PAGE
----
Nowadays it is becoming commonplace to walk into a private pool club or beach and see women in their Burkinis and veils. Management are being forced more and more often to request women in their Islamic swim wear to get out of the private pools, and direct them towards the beach. Even more surprising, walking into many of the night clubs in and around Hurghada you will spot women in their veils. This is astounding as in traditional Islamic belief, such women are forbidden from being in an establishment that serves alcohol and promotes lewd behaviour. In places that previously barred entrance to veiled ladies, what has caused this sudden shift?
“The result is that many tourists simply choose to spend their holidays inside their all-inclusive resort hotels where they do not have to deal with the growing Islamist tendencies in Hurghada.”
The answer is simple; when the Revolution crippled foreign tourism and eliminated the previously unspoken about borders between certain governorates, Egyptians flocked to the beach resorts. Combine this with the election of an Islamist leadership, and it’s easy to understand how the conservative dress is spreading in the region. With Hurghada’s summer season in full swing you can witness the power struggle first hand between the women wearing a veil who demand a greater sense of freedom and respect, and the establishments struggling to cater to a once-again growing foreigner customer base. The result is that many tourists simply choose to spend their holidays inside their all-inclusive resort hotels where they do not have to deal with the growing Islamist tendencies in Hurghada.
Another popular beach resort Sharm el-Sheikh was perhaps even harder hit than Hurghada in the post-revolution period. Increasing incidents of kidnappings of foreign nationals in the Sinai region is doing little to promote Sharm’s tourist appeal. Barbara* was a former resident of Sharm who recently re-visited the area to see some old friends. When asked about her experiences and her overall impression, she sadly replied that “I won’t be going back to Sharm anytime soon.”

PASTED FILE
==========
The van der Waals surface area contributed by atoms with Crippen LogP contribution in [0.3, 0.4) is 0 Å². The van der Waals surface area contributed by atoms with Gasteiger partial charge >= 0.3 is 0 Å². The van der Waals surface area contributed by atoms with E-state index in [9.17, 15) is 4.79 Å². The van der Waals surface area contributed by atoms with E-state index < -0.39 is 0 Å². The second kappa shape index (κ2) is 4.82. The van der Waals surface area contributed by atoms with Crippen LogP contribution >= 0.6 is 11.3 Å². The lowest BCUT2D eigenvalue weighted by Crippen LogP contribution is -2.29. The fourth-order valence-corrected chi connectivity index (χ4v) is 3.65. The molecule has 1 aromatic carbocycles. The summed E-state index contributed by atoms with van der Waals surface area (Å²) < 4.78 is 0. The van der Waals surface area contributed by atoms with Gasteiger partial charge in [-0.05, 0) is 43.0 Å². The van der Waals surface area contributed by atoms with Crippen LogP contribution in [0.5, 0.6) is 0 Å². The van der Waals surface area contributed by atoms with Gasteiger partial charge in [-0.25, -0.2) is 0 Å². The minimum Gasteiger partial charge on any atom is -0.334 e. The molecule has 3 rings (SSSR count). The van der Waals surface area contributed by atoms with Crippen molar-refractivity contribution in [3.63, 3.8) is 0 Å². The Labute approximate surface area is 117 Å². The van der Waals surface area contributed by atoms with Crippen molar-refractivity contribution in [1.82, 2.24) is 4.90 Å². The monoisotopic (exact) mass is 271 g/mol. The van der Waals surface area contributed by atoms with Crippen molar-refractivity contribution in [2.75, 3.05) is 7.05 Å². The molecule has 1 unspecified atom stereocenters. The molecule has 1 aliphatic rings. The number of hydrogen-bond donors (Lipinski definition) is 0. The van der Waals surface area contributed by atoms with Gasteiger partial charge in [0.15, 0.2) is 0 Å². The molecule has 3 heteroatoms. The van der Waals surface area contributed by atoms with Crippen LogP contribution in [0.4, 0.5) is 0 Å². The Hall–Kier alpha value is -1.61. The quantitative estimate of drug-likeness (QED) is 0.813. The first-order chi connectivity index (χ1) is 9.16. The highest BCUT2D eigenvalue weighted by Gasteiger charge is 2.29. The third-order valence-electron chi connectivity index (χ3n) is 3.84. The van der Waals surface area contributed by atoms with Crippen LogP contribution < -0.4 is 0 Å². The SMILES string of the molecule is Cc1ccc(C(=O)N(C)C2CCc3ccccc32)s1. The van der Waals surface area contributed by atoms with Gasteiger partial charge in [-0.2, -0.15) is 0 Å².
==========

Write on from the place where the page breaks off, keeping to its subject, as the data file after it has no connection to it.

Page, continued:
“Sharm is now over-flowing with men in the streets that two years ago would have never been allowed into the city. They presumably are coming from inside the Sinai itself or from Upper Egypt, I cannot tell for sure. The impact is, as a foreigner I experienced far higher levels of harassment and sexual obscenities in the streets than I had ever previously witnessed. I was even groped by a stranger on the street walking home one night. When I confronted him about it, he shrugged me away as though nothing had happened. I was with family and friends from the UK, and had to continuously repeat to them ‘this is not the real Egypt. This is not what people here are usually like,” Barbara explains.
Unsurprisingly, the security vacuum in the Sinai Peninsula has filtered into Sharm el-Sheikh resulting in a greater sense of lawlessness in the governorate when compared to other areas of Egypt. Sadly the impact that this is having on Sharm’s tourism is extremely negative, with many visitors claiming they will not be returning.
President Morsi has a big job in front of him. He has to be able to create a balance between the Islamist forces in the government, while realising the importance that beach tourism has to Egypt’s fragile economy. Alienating tourists in the region, or causing them to feel that their own personal safety is at risk, is an issue that needs to be addressed immediately. Until this balance is struck, those living in Egypt’s beach side resort towns will continue to wait with bated breath to see how their towns can once again become beacons for tourists from around the world.
*Name changed for privacy reasons.